Lawmakers roll out legislation to defend pipelines against cyber threats
A bipartisan group of more than a dozen House lawmakers have reintroduced legislation to defend pipelines against cyberattacks, with the bill coming on the heels of the devastating ransomware attack that forced the shutdown of Colonial Pipeline.
The Pipeline Security Act would codify the responsibility of both the Transportation Security Administration (TSA) and the Cybersecurity and Infrastructure Security Agency’s (CISA) responsibility for securing pipelines against threats. The effort is being led by Rep. Emanuel Cleaver (D-Mo.).
It would also require TSA to update pipeline security guidelines and conduct risk assessments, create a personnel strategy for staffing its Pipeline Security Section and improve congressional oversight of TSA’s pipeline efforts.
The legislation was previously introduced by Cleaver in 2019, but it failed to get a vote in the House.
It is being rolled out again a week after the Colonial Pipeline, which provides 45 percent of the East Coast’s fuel supply, shut down operations to protect operational controls against a ransomware attack on its IT system, causing gas shortages in multiple states.
The pipeline resumed operations earlier this week after Colonial paid the hackers — who President Biden said were based in Russia — the equivalent of almost $5 million to regain access to its networks.
“It’s become clear that cyber-attacks on our critical infrastructure are national security and economic threats to the homeland,” Cleaver said in a statement Friday. “The recent ransomware attack on the Colonial Pipeline, which caused the shutdown of thousands of miles of gas pipeline along the East Coast, was just the latest example of why Congress must act swiftly to harden our critical infrastructure and bolster our cybersecurity capabilities.”
The bill is co-sponsored by multiple other lawmakers on both sides of the aisle, including House Homeland Security Committee Chairman Bennie Thompson (D-Miss.) and ranking member John Katko (R-N.Y.).
Thompson said in a statement Friday that the legislation would help ensure the federal response to cyber threats against pipelines is “rapid, clear, and consistent.”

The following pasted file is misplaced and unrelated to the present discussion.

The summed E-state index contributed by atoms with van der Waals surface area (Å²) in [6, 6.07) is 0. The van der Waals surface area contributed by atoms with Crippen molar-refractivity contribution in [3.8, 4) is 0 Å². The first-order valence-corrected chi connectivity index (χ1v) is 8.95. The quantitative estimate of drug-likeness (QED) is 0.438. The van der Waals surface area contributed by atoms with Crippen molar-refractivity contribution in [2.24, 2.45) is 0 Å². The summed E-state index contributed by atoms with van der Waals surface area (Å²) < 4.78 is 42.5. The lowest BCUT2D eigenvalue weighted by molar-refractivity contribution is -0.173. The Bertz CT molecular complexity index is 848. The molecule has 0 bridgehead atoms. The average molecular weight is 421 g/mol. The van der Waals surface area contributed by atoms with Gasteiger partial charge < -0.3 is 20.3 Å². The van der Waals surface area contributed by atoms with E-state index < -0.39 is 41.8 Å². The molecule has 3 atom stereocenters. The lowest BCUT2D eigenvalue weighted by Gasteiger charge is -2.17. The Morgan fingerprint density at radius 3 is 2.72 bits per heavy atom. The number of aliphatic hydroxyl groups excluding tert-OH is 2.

“Both physical and cybersecurity threats to our infrastructure have the potential to harm our economy, undermine our national defense, and interrupt our daily lives,” Thompson said. “The attack on the Colonial Pipeline this week was just one example of what could go wrong and it’s clear we may not be as lucky in the future if we don’t adjust.”
Katko also underlined the importance of securing pipelines, noting in a separate statement that he would “continue working in a bipartisan manner” to protect critical infrastructure against future attacks.
“The recent ransomware attack against Colonial Pipeline Company further highlights the threats facing our nation’s critical infrastructure and the potential cascading impacts cyber attacks can have on our economy,” Katko said. “With attacks of this nature on the rise, it’s more important than ever to strengthen our cyber resilience.”
Other sponsors of the bill are Reps. Bonnie Watson Coleman (D-N.J.), Yvette Clarke (D-N.Y.), Sheila Jackson Lee (D-Texas), Jim Langevin (D-R.I.), Lou Correa (D-Calif.), Al Green (D-Texas), Eric Swalwell (D-Calif.), Dina Titus (D-Nev.), Nanette Diaz Barragán (D-Calif.), Elaine Luria (D-Va.), Richie Torres (D-N.Y.), and Carlos Gimenez (R-Fla.).
The House Homeland Security Committee is intending to take action quickly on the bill, with the committee set to mark up this legislation and other cybersecurity-related measures next week.
Other bills set to be discussed is the CISA Cyber Exercise Act, introduced by Rep. Elissa Slotkin (D-Mich.) earlier on Friday, and the State and Local Cybersecurity Improvement Act, introduced by a group of bipartisan sponsors earlier this week.